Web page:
Friday, 2 May 2014

The Fish Can Sing by Halldór Laxness

The Fish Can Sing by Halldór Laxness

Every so often I stumble across a new author whom I feel I should have known about. Laxness won the Nobel Prize for Literature in 1955 for "for his vivid epic power which has renewed the great narrative art of Iceland" and his books have been translated into English by author and TV presenter Magnus Magnusson.

Alfgrimur, an orphan, grows up in Reykjavik, Iceland at the turn of the 20th century with a couple he calls grandfather and grandmother but who are not.  This is a classic bildungsroman type novel about an artist finding his own voice at a time when the old world was on the brink of the modern era. As he grows up Alfgrimur find his once safe and secure small child’s world is changing, just as Iceland is undergoing change, just as fishing is changing from subsistence fishing into mass trawling. The diverse community of people who board with his grandparents represent all strands of a society with a strong oral tradition. Uneducated in the formal tradition, poor in economic terms they nonetheless provide the boy with his education, life skills and moral stance. The book is a gem. It tells a great story deft touches of ironic humour especially made manifest in the character of Gardur Holme the supposedly world renowned, Icelandic opera singer and irony and raises real questions about worth, value, globalisation, greed, self worth and self respect.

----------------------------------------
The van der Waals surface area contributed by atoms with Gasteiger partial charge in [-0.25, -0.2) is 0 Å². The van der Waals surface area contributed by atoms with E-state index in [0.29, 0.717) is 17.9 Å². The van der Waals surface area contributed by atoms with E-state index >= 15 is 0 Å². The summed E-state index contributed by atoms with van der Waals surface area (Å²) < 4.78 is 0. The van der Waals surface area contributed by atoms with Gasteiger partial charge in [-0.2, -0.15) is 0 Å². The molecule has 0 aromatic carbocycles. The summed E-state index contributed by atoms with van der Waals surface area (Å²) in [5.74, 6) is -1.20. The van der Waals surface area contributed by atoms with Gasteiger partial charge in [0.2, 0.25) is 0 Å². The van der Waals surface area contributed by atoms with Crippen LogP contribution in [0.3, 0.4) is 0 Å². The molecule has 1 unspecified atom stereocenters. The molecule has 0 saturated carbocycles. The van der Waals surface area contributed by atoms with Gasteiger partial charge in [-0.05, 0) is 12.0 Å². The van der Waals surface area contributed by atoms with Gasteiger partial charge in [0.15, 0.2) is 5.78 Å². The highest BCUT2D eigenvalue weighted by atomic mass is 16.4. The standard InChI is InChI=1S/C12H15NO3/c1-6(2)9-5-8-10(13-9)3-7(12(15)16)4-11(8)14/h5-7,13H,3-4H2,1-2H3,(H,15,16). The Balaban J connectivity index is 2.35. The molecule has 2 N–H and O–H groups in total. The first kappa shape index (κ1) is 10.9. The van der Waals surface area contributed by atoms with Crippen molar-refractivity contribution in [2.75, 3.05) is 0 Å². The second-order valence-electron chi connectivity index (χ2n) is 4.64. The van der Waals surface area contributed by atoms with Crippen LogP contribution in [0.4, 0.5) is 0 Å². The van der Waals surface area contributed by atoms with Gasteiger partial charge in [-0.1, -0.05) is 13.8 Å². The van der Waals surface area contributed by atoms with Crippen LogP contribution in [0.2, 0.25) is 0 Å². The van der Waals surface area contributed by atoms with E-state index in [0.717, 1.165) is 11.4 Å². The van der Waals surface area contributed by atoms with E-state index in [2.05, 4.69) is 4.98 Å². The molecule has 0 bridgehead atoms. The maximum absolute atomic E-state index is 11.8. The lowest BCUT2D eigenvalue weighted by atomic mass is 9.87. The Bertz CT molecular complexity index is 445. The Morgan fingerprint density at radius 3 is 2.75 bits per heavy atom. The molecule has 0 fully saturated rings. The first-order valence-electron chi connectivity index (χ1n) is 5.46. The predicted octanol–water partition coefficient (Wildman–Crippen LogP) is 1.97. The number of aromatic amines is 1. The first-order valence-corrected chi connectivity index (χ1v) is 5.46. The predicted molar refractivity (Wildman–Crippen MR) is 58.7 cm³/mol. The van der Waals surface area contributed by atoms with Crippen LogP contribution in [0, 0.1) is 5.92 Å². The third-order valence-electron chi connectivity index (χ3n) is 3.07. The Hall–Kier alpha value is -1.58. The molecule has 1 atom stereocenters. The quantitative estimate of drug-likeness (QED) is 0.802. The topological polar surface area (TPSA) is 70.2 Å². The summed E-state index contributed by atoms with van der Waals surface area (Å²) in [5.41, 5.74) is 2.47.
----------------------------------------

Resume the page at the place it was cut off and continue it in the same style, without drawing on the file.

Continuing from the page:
ashramblings 4* A little gem of a find , I’ve already ordered another of Halldór Laxness’s books, Paradise Reclaimed from the library.

The Fish Can Sing by Halldór Laxness, Translated by Magnus Magnusson

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